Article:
A few years ago an anonymously-run Tumblr with an unprintable
name changed the way we talk about clothing, and a lot else besides. At
irregular intervals, and seemingly according to whim more than deadline frenzy,
F*** Yeah Menswear would
post a hip-hop-inflected ode to the subject of a street style photo—instantly
just as did the songs it mimicked (“crispy,” “Steezus,” et al.)—and offices
across fashion-land would halt as editors eagerly read these mysterious musings
about themselves and their colleagues. FYM was so guerrilla, so impassioned, so
unabashedly insider-y and self-aware, like millennial madlibs, that it made
writing any other way seemed old-fashioned, a front. When he was outed as a
co-creator of the site, just before the release of FYM the book, Lawrence
Schlossman was 24, and no dark horse (At least not to me: I sat two feet away
from him in an office where we worked together). He was already the vocal point
in the convergence of hip hop and men’s fashion and his two other blogs, Sartorially Inclined,
and How To Talk To Girls At Parties,
were recognized as the vanguard in a new generation of menswear sites. Now
Schlossman is the editor in chief of the magazine Four Pins
and every bit the kind of street style star he came up idolizing. As the dust
was settling on fashion week in New York, we caught up with Schlossman to talk
about his tastes, his career arc, and the state of menswear.
You are a great enthusiast.
Your passion, when calling something out, be it a garment, a song, a store or
whatever, is clear and powerful. People respond to it. What is it, that thing,
that trigger that you are looking for, responding to—whether good or bad?
Regardless of whether it is positive or negative, everything
feels super personal to me. Being lucky enough to have pretty good jobs, I’ve
been able to see a lot of sides of the industry and meet people who I really
respect and get to see how they work. And I refuse to forget the genesis of all
this. I am a superfan. As someone who came up speaking their mind and taking
things personal, when I see something bad I’m personally offended. On a
positive side, when I see something I dig and have the same feelings of awe,
amazement that brought me to this point, I have to call it out. I think it’s
easy for people to get jaded. It is still kinda fresh for me. I’m still young
and I hope that enthusiasm is something I never lose. It’s my best asset.
You know that you are the
establishment now. You are one of Tommy’s muses. So when are you gonna drop the
whole not-giving-a-f*** attitude and start resting on your laurels?
Yeah, right? I mean, what’s the line between I-don’t-give-a-f***
and I-give-so-many? That’s the line. I try to stay in there and I don’t look at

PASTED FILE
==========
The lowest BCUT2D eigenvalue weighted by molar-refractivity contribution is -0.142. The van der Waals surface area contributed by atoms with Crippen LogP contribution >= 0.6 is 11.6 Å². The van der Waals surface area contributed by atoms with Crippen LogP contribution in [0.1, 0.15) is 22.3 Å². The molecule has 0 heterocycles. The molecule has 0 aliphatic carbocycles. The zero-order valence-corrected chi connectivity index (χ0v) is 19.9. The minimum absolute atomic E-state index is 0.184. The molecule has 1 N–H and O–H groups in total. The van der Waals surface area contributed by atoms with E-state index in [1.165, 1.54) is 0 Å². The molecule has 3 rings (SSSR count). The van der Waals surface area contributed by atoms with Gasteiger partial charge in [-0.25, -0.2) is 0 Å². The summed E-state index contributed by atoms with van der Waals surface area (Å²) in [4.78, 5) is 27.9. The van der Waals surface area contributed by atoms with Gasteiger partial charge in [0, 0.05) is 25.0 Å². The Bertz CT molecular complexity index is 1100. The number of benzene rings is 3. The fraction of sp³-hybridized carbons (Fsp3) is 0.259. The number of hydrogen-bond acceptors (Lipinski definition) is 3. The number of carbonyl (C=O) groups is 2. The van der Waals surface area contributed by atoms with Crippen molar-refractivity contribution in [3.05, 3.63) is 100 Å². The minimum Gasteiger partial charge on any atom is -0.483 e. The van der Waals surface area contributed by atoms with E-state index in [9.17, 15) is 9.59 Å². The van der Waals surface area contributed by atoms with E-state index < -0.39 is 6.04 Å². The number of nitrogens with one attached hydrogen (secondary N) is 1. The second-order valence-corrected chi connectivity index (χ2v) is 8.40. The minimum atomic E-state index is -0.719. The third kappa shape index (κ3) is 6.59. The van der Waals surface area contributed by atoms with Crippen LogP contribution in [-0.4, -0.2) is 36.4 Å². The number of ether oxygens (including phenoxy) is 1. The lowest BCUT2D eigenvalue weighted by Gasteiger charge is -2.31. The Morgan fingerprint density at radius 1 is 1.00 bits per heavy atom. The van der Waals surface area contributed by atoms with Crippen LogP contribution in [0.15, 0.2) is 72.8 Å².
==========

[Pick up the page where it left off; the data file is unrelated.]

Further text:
things in a binary way. Of course there are all the extreme reactions to things
on twitter. But to find the middle ground is important. There is a gray area.
If you’re so extreme you become the boy who cried dub-monks. Sometimes I feel
like the establishment and sometimes I don’t. That little chip on my shoulder
keep me going, like, ‘yo, you need to take this very seriously. You’re not
there. You gotta keep that desire.’
Um, were you wearing
Birkenstocks during fashion week?
I absolutely was. They are mad comfortable. If you are walking a
ton, which I was, why wouldn’t you wear something so comfy? I kinda love them.
They are objectively bad looking which to me is the appeal.
You seem to be getting more
adventurous in your gear but remain pretty traditional in your eyewear
choices—dark, square, acetate frame. Tell me there was lots of trial and error
involved in coming to this? Like, can I find a pic of you in white frames or
You're never going to find a pic of me sporting bro shades
because even back when maybe the rest of my wardrobe was lacking, I always knew
that a classic, wayfarer frame was the way to go. No matter how ugly your
grill, that shape is going to work for you and make you look roughly a thousand
times cooler than you could ever hope to be.
We have to talk about rappers
on the runways. This mesh of music and and fashion is obviously nothing new but
of late the two have become particularly tight. I feel like you, with HTTGAP,
FYMW and 4 Pins have been out ahead of it. Can you give me a little state of
It’s a great thing—Pusha T walking in the Mark McNairy show;
Killa Cam sitting front row. The mixing and matching of different elements of
pop culture—fashion, movies, music... I think it’s fantastic. There are a lot
of superfans out there, but at the same time, just because you are a superfan
of one discipline, doesn’t mean you aren’t attentive to another. For me it was
fashion and menswear but there was always hip hop in my heart. These points of
convergence are what people get really stoked on and I get it because I am one
of those superfans.
Where does this union of
menswear and hip-hop go from here?
Right now we’re at a tipping point. These worlds are colliding
at top speed. My hope—to be glass half full—is that we’re gonna see great art
and product come out of it. How many times can these atoms collide before
something great comes out it? I see myself more as a critic than a creator, but
I wanna see the creators in various disciplines make something great. I hope
the synergy creates more things to get excited about.
I kind of can’t believe what
you've been up to and accomplished at your age, but, where do you go from here?
I’m not sure. After doing PR at a small company, working with
McNairy and [Capsule], and doing social media on a bigger scale with Park &
Bond and GiltMan, and now running the editorial side of things at 4Pins, I’ve
seen different segments. But I really like the idea of being an editor. I like
controlling the trajectory and voice of a magazine. I love that platform. I’d
like to stay on the edit side. There are other things to get to—on-camera
stuff, podcasts... I don’t really know.
- Interview by Christopher Wallace